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How Does Obesity Affect Your Covid Odds?
In last week’s article, What Are Your Covid Odds?, I calculated your odds of surviving covid based on your age.
In the comments, someone asked, “How are these odds affected by conditions such as obesity?” This is a question I hear routinely, often as the first premise in an argument that young people don’t really have to concern themselves about covid as long as they have no comorbidities. This is not an unreasonable argument at first impression, so let’s explore it.
For comorbidities that affect only a relatively small slice of the population, there’s a pretty easy way of doing this—a shortcut. First, you look up something called the odds ratio for covid mortality with your condition. “Odds ratio for covid mortality” is a fancy scientific way of saying “this is how much more likely you are to die of covid if you have this condition.” Once you have your odds ratio, you just take the official De Civ odds of dying for your age group (see last week’s post!) and multiply them by the odds ratio.
For example, say you’re 30 years old and pregnant. There aren’t very many pregnant people at any given moment, even within that age group, so it’s safe to take the shortcut. According to one study1, the odds ratio for covid mortality while pregnant is ~1.84. So if you get covid while you’re pregnant, all else being equal, you’re 1.84 times more likely to die of covid than if you weren’t pregnant. According to our chart, your odds of dying of covid at your age in general are 1 in 1,771. Pregnancy increases your odds of death to 1 in 963.
But obesity is far more common, and thus (along with age) one of the most significant drivers of the total death toll in the American covid epidemic. An odds ratio for obesity is not that hard to come by: 1.36. The problem here is that a whole lot of Americans, in every age group, are obese. So many, in fact, that the obese people (and their deaths) make up a pretty substantial part of the death rate overall. In order to make judgments about the overall odds for obese people, we can’t take the shortcut and multiply the overall odds by 1.36. Instead, we have to explicitly calculate the odds for non-obese people, then multiply that by 1.36. How?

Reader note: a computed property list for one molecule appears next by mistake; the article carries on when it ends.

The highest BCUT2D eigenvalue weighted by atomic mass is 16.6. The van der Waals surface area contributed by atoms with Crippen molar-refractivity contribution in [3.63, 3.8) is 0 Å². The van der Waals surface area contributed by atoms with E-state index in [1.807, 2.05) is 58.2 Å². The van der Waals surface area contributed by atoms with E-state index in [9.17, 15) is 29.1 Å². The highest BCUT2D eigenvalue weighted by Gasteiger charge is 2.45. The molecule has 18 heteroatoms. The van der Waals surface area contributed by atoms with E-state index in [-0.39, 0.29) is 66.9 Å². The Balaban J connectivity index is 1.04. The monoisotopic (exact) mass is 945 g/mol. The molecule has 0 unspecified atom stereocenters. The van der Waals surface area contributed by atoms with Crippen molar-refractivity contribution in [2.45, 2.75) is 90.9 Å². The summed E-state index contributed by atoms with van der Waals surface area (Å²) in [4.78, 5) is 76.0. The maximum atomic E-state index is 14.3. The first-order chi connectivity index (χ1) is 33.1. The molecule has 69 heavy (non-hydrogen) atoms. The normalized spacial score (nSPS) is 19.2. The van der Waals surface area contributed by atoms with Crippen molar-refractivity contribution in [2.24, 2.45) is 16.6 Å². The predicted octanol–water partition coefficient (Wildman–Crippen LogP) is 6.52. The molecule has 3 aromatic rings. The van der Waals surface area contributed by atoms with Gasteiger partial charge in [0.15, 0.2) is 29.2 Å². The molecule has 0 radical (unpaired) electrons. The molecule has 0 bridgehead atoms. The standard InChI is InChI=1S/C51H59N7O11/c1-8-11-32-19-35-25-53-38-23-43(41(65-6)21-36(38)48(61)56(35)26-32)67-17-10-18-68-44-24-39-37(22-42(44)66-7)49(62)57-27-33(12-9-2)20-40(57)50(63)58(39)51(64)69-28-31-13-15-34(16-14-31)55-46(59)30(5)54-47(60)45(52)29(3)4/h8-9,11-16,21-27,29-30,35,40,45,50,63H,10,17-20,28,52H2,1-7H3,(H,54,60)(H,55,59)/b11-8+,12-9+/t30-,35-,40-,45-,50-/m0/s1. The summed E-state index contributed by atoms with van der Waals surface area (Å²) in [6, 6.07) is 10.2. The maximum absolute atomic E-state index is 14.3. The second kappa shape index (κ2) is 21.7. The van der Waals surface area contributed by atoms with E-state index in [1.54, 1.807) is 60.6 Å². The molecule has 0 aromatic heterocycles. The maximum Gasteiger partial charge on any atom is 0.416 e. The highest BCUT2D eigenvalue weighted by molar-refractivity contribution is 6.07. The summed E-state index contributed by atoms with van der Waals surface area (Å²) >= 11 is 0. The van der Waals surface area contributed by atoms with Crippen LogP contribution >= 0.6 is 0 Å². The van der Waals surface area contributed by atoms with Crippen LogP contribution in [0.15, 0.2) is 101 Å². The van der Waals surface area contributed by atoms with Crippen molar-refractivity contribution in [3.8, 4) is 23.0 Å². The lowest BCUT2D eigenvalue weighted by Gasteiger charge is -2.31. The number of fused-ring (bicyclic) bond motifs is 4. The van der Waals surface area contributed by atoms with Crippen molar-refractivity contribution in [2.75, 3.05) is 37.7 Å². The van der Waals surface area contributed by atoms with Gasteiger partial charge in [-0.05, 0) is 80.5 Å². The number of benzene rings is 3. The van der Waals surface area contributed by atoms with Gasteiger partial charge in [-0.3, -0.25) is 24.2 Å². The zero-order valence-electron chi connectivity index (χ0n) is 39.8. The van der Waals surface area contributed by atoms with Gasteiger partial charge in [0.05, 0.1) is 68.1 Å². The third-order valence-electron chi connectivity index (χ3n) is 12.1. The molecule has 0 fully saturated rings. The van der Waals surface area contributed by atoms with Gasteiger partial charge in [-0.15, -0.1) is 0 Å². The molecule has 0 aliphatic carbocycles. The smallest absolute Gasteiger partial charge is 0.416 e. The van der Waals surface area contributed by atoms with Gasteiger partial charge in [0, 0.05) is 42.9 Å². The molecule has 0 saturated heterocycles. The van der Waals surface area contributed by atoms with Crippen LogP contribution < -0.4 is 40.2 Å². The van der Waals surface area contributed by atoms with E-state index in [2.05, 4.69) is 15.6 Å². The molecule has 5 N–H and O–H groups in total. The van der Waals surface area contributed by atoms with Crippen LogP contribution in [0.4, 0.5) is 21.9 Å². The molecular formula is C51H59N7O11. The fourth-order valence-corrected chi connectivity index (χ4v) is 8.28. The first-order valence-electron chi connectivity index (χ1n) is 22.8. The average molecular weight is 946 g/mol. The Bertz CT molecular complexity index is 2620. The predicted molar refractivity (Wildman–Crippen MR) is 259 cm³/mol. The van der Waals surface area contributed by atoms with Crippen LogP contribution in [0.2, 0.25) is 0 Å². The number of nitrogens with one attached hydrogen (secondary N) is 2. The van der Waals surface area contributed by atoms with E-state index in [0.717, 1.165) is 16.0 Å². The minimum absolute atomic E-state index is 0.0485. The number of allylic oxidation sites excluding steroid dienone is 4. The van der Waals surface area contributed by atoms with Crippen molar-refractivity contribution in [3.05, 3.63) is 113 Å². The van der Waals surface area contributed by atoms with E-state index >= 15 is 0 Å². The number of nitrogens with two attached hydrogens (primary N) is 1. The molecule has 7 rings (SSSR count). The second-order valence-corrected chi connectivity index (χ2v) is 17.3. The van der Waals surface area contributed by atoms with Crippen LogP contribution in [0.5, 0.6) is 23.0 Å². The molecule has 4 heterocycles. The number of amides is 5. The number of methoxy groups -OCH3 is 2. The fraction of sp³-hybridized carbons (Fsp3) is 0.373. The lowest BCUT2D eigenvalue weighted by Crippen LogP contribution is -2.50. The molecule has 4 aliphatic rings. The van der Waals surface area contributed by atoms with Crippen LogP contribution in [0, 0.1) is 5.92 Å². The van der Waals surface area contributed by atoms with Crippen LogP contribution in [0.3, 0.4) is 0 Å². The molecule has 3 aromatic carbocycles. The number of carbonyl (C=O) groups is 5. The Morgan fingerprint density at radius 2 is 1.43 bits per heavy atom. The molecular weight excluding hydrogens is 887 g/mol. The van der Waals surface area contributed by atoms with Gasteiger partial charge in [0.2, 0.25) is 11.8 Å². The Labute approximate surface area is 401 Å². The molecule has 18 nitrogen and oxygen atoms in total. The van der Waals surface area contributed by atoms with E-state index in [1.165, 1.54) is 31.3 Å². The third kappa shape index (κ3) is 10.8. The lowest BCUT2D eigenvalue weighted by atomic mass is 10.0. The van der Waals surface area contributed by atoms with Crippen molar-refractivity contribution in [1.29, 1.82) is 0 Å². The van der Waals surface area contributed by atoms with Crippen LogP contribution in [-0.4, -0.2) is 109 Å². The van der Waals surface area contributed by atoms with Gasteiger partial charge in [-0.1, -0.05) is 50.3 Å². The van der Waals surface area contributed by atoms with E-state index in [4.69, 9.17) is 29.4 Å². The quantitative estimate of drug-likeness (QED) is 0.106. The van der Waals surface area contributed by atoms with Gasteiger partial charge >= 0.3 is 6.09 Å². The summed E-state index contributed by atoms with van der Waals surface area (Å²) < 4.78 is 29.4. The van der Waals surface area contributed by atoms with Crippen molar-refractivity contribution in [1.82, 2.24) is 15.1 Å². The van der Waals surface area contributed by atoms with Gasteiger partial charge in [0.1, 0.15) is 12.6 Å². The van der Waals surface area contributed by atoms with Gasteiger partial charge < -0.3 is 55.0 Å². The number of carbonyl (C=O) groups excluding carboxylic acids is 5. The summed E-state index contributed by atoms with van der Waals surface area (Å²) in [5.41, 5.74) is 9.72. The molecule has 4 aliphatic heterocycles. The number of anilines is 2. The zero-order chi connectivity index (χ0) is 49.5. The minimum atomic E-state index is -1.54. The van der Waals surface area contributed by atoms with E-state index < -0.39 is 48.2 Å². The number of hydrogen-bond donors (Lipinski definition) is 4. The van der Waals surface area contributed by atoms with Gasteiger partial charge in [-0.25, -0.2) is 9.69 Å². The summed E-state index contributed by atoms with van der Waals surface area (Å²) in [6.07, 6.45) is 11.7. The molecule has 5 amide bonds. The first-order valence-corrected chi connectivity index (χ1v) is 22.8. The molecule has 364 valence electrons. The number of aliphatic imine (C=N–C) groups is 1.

Well, first, we have to find out how many obese people there are in each age group. The CDC website was able to help me out with that a little bit, but their age groups for obesity did not match their age groups for covid, so I ended up having to fudge the obesity rates for each age group a bit.
Then, we have to find out how many obese people got infected with covid. For the purposes of this calculation, I assumed that obese people catch covid at the same rate as non-obese people. This is probably not quite true, but it is basically impossible to be sure how much more likely obese people are to catch the ‘rona in the first place. You’d have to disentangle their higher positive test rate from the facts that obese people get more severe cases; that we are less likely to test people who have less severe cases; and that, even when we do test people with few or no symptoms, they are more likely to have a false negative test result. So I’m satisfied enough with my assumption for tonight, even though it, too, as a bit of a fudge.
Once we have per-age-group obesity rates and obese vs. non-obese estimated case counts, it’s just algebra.
I’ll spare you the details. They are in my Google Sheet. Here’s my scratch paper, which I certainly did NOT clean up for you to read: